Aarhus University Seal / Aarhus Universitets segl

Resistance is fertile - om overvågningens oligoptiske blik

Research output: Contribution to journal/Conference contribution in journal/Contribution to newspaperJournal articleResearchpeer-review

  • Digital Design
  • Department of Aesthetic Studies
  • Digital Aesthetics Research Centre
  • Center for Digital Urban Living

This article sets media artist Jill Magid's performative artefact "Surveillance Shoe | Legoland" (2000-7) in dialogue with Bruno Latour’s notion of oligopticon. Both address and discuss the possibility of conceptualizing surveillance as an always specific, multiple, and situated phenomenon, and thus question dominant metaphors in surveillance discourse, e.g. panopticon and Big Brother.

The surveillance of Danish citizens commences by their first breath, as they are assigned a personal identification number immediately after being born. This enables inspections and interventions by the state and other actors during the citizen's life in many diverse ways. Being merely one example of how surveillance seems to penetrate every aspect of everyday life, it seems fair to suggest that surveillance is, indeed, a ubiquitous phenomenon of modern society. On a first glance, Jill Magid's artefact exemplifies this ubiquitous surveillance situation. The artefact comprises a stiletto, an IR surveillance camera, a battery pack, and a wireless transmitter. The surveillance camera is pointed up the performer's leg, thus presenting us with an extreme worm’s eye view of the world, focusing on the performer's lower leg and often on her thigh and crutch as well.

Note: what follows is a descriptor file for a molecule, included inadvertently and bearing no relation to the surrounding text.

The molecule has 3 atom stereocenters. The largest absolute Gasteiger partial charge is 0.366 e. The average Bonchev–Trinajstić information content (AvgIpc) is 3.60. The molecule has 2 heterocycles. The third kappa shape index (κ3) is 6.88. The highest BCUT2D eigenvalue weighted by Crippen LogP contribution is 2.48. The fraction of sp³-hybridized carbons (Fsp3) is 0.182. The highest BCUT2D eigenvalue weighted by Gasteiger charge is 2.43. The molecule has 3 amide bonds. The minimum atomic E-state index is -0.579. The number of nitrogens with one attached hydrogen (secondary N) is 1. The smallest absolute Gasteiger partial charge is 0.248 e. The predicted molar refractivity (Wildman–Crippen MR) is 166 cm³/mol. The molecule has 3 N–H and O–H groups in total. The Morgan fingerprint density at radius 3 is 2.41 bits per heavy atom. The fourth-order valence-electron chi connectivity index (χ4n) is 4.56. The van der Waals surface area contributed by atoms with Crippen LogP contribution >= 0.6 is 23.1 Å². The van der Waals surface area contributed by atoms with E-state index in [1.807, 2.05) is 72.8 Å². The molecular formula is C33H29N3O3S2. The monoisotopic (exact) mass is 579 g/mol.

From one perspective, Jill Magid's “Surveillance Shoe” addresses how everything is potentially subject to a surveillant gaze - nothing is too intimate. From another perspective, however, the artefact is an example of how contemporary art investigates the limits and detailed aspects of particular surveillance situations, and of how surveillance technologies co-produce exactly those versions of the reality they gaze upon. In accordance with Bruno Latour’s concept 'oligopticon', the artefact points out that the surveillor holds a very precise - yet limited and fragile - view whose only way of seing anything meaningful is by being aggregated to a larger composition.

The concept of the oligopticon questions generalized notions of surveillance such as ‘Big Brother’ and the panopticon, and the dystopian angst and utopian thrills, that such notions often evoke. Directly as well as indirectly, those models of surveillance are widely referred to in both surveillance studies and in public discusions of surveillance and as such they have become 'ideal models', against which surveillance situations are often compared. In contrast, this paper argues with Latour and Magid that such models are unable to help us grasp the 'core' of surveillance precisely because they claim that there is such a core, where in fact all there is are particular compositions of surveillance with each their specific effects. The concept of oligopticon offers, on the other hand, a sensitivity towards the possibility of resisting preconceived notions of what surveillance is supposedly about. And even though it can by no means be understood as an alternate general model of surveillance, the concept makes it possible to conduct a richer enquiry into the particular composition of surveillance phenomena.

Translated title of the contributionResistance is fertile – on the oligoptic gaze of surveillance
Original languageDanish
JournalK og K
Pages (from-to)27-40
Number of pages14
Publication statusPublished - 2010

    Research areas

  • contemporary art, surveillance, media art, sts, digital aesthetics

See relations at Aarhus University Citationformats

ID: 21510873